How much do pictures matter?

George Lakoff has argued that metaphors underlie much of our thought and reasoning:

The science is clear. Metaphorical thought is normal. That should be widely recognized. Every time you think of paying moral debts, or getting bogged down on a project, or losing time, or being at a crossroads in a relationship, you are unconsciously activating a conceptual metaphor circuit in your brain, reasoning using it, and quite possibly making decisions and living your life on the basis of your metaphors. And that’s just normal. There’s no way around it! Metaphorical reason serves us well in everyday life. But it can do harm if you are unaware of it.

A different bike path by Moominmolly

Images also seem to play a big part in most people’s thought.For instance when I think ‘I should go home soon before it gets dark’ there are associated images of my hallway and a curve of the bike path in evening light. I wonder how much the choice of such images influences our behaviour. If the image was of my sofa instead of my hallway, would I be more motivated? If the word ‘dog’ brings to mind an image of a towering beast I saw once, am I less likely to consider purchasing a dog of any kind than if it brings to mind something rabbit sized? If ‘minimum wage’ brings to mind a black triangle of dead weight loss, am I less likely to support a minimum wage than if it brings to mind an image of better paid workers (assuming my understanding of economics and society are the same)? This seems like something people must have studied, but I can’t easily find it.

It seems likely to me that such images would make some difference. If it is so, perhaps I should not let the important ones be chosen so arbitrarily (as far as my conscious mind is concerned).

5 responses to “How much do pictures matter?

  1. There are visual connotations that some people share (such as seeing dark, creepy crawly things as generally bad and being off-put by the dark) but people have their own personal connotations based on formative experiences and an accretion of past contexts and their “sequelae.” Since we get a fair amount of our information about the world through our eyes, it’s not unreasonable to assume that visualization/imagining would be our most “realistic-feeling” way to try to predict the future. Our emotions about the possible future could be the way that we plan (since we often decide things before the ‘pro and con’ sections of our brain kick in) and connect our emotions with action. We’d also be using the same tools that we use for empathizing with others for anticipating our future selves’ happiness..
    If we build our connotations from past experiences or things that we’ve heard (even if they’re exaggerated — like stories about people getting mugged in dark alleyways,) that might not be so bad, since we can be overconfident, taking risks that we often shouldn’t, because we feel that we — unlike everyone else — have the ability to deal with them, in addition to a superior knowledge of whatever the subject is. People usually know when they have a phobia and they’re being irrational, so maybe if it’s something you aren’t conscious of, it evens out. Though if you foresee pain, you might actually feel that something’s painful when you otherwise might not.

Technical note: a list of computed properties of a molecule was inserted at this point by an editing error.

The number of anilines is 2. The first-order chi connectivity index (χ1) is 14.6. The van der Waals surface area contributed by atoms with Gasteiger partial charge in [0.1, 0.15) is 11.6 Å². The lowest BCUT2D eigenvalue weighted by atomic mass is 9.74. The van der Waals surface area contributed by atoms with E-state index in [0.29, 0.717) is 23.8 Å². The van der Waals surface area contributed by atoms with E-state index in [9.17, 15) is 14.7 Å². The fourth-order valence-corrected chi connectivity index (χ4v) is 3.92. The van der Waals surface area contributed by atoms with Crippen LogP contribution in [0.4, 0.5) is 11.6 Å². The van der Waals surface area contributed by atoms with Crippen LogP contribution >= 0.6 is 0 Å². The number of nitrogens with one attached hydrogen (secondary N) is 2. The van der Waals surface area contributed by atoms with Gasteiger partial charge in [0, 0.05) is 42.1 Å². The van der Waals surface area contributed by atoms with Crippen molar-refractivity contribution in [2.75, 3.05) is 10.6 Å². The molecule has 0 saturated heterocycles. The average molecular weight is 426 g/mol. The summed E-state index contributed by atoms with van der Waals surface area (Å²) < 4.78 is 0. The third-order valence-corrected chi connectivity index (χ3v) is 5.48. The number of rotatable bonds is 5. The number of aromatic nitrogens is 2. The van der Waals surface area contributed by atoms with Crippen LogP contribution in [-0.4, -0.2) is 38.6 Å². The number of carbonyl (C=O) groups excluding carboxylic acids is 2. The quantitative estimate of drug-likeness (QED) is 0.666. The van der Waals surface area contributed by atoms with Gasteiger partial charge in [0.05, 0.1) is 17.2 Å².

Searching ‘cognitive expectations imagery’ brought up a few things on this, but they are generally pretty specific and focused on pathological cases The cognitive control of emotion seemed decent.
    Imagery rehearsal seems to be at least somewhat related to what you’re talking about and there is apparently a link between the tendency to dissociate and to rely on mental images.

    I just realized that this was incredibly long for me and possibly (ok probably) I’ve said nothing new, but I’m pretty interested in this subject…

  2. DARPA is soliciting metaphors from researchers.

    http://www.iarpa.gov/solicitations_metaphor.html

    The Metaphor Program will exploit the fact that metaphors are pervasive in everyday talk and reveal the underlying beliefs and worldviews of members of a culture. In the first phase of the two-phase program, performers will develop automated tools and techniques for recognizing, defining and categorizing linguistic metaphors associated with target concepts and found in large amounts of native-language text.

  3. Images, metaphors, models, narratives, everyone is talking about the same vague idea but at different complexity levels. read this essay before?

    Against Grand Narratives
    http://www.secularhumanism.org/index.php?section=library&page=drury_29_4

    When Lakoff talks about “more is up” metaphor the explanation is plausible. When he talks about the differences between conservatives and progressives the word narrative as used by Shadia Drury kind of fits better. When Lakoffs talks about immoral acts and washings hands once again metaphor seems a more appropiate definition.

    ps. please mind the not so subtle hate Shadia Drury expresses for organized religions, her idea is greater than that little defect.

  4. Pingback: baalbek.org » How important is metaphor to thought?

  5. Wonks Anonymous

    There used to be a good cog-sci site on ScienceBlogs called Mixing Memory (hasn’t been updated since 2008). The author had a series on Lakoff and metaphors.

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